Road trip news, rants, and ruminations by the Editors of RoadsideAmerica.com
November 1, 2013
Fans of the film A Christmas Story have had only one place to go for year-round pilgrimages: the house seen in the movie, which is in Cleveland, Ohio (There’s also this unintentional tribute). However, the town where the events in the film really took place was Hammond, Indiana. It felt overlooked. It wanted its share of an enduring holiday touchstone.
Hammond has a guy who knows a good idea can grab you and not let go. That guy is Bill Wellman, and that idea is a bronze boy with his tongue stuck to a flag pole.
Bill was born in 1923, has an unlimited amount of pep, and would be roughly the same age as the film’s protagonist Ralphie (maybe a few years older). He’s also vice-chairman of the Hammond-area visitors bureau. When the 30th anniversary of the film arrived in 2013 he told his younger board members, “We need a photo op.”
It was unveiled on October 29: a life-size bronze statue of a scene in the film where Flick, Ralphie’s friend, gets his tongue stuck to a frozen flagpole at Warren G. Harding Elementary School, the result of a “triple dog dare.”
On hand for the unveiling outside of Hammond’s Indiana Welcome Center was the actor who played Flick, Scott Schwartz, and the statue’s sculptor, Oscar Leon. The statue was revealed by dignitaries (including Bill) using crowbars to pry open a crate stenciled “Fragile” and then pulling out handfuls of straw, familiar references to anyone who’s seen the film.
All of this, said Bill, was part of his goal to “make it about show business.” Bill, whose father in 1948 opened a Western-themed bar in Indiana by riding a horse into it, was raised to appreciate the value of showmanship. Bill was part of the team that brought The John Dillinger Museum to the same Welcome Center. And in 2012 Bill convinced the town of Valparaiso, Indiana — where he lives — to install a statue of Orville Redenbacher, its hometown popcorn king.
“I told our young mayor, ‘What we need is a photo op,'” said Bill, who cited a study that showed that Orville was “95 percent recognizable, just like Colonel Sanders in his prime.” Bill also said that corporate giant ConAgra Foods granted permission for the statue only on the condition that it contain no references to popcorn. “They said we could have Orville, but we couldn’t have popcorn,” said Bill. “I’m not sure what their logic was, but we got a first class statue!”
For the new statue in Hammond, Bill said he knew from the start that Flick had to be its subject. “It’s gotta be Flick and it’s gotta be first class,” Bill said he told his fellow board members (Hammond made certain to use the same artist who had sculpted Orville).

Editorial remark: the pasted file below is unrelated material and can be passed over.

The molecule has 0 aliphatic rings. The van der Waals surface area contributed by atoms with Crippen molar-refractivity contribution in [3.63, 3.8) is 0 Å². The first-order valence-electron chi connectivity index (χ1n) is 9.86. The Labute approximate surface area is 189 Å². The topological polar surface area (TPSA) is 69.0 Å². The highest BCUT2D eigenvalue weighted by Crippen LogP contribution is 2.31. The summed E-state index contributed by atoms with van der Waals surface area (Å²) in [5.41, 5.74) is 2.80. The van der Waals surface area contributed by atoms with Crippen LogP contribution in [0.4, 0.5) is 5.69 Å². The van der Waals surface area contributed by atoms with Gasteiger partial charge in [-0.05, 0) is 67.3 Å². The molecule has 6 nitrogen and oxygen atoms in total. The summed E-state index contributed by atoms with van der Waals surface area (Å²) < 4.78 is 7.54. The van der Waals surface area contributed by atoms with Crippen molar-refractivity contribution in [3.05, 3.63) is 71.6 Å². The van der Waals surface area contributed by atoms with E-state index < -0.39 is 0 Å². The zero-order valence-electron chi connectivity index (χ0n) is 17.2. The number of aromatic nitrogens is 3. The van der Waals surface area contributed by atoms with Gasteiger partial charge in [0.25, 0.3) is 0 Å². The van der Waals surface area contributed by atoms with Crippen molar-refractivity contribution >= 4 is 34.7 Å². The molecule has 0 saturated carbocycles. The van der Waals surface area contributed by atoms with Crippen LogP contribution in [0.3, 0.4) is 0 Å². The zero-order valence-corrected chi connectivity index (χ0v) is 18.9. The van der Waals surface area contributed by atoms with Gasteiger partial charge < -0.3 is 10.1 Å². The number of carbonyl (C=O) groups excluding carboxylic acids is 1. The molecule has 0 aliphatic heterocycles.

Although Bill himself has never stuck his tongue to a flagpole (“I was smart enough to know better”) he knew of many boys who had.
Which raises the question: what about people visiting the statue? Hammond does have cold winters and the flagpole is made of real metal (The one used in the film was stick-resistant plastic). Bill said he has encouraged the Welcome Center to post a sign, “If You Lick You Will Stick,” or at least to attach a piece of wood to the pole so that visitors who dare to imitate Flick will leave with their skin intact.
(Bureau spokeswoman Nicki Mackowski-Gladstone told us that Hammond will do what it can to discourage creating a saliva-centric attraction such as The Gum Wall of Seattle.)
And what of the real flagpole and Warren G. Harding Elementary School? They’re both long gone, but true fans can visit the empty lot where they stood — it’s only 2.5 miles northeast of the Flick statue, on the north side of Cleveland Street just west of Parrish Ave. Bill said that there’s no historical marker at the site, but Hammond was thinking of making one.
Pole Licker Statue: A Christmas Story
Indiana Welcome Center
- 7770 Corinne Drive, Hammond, IN
- I-80/94 exit 3 (Kennedy Ave.). Drive south and make an immediate right onto Corinne Drive. The statue is in front of the Indiana Welcome Center; Flick is stuck to the pole flying the American flag.
- Statue is outside; Welcome Center is open daily 8-5 (Call to verify) Local health policies may affect hours and access.
- RA Rates:
- Worth a Detour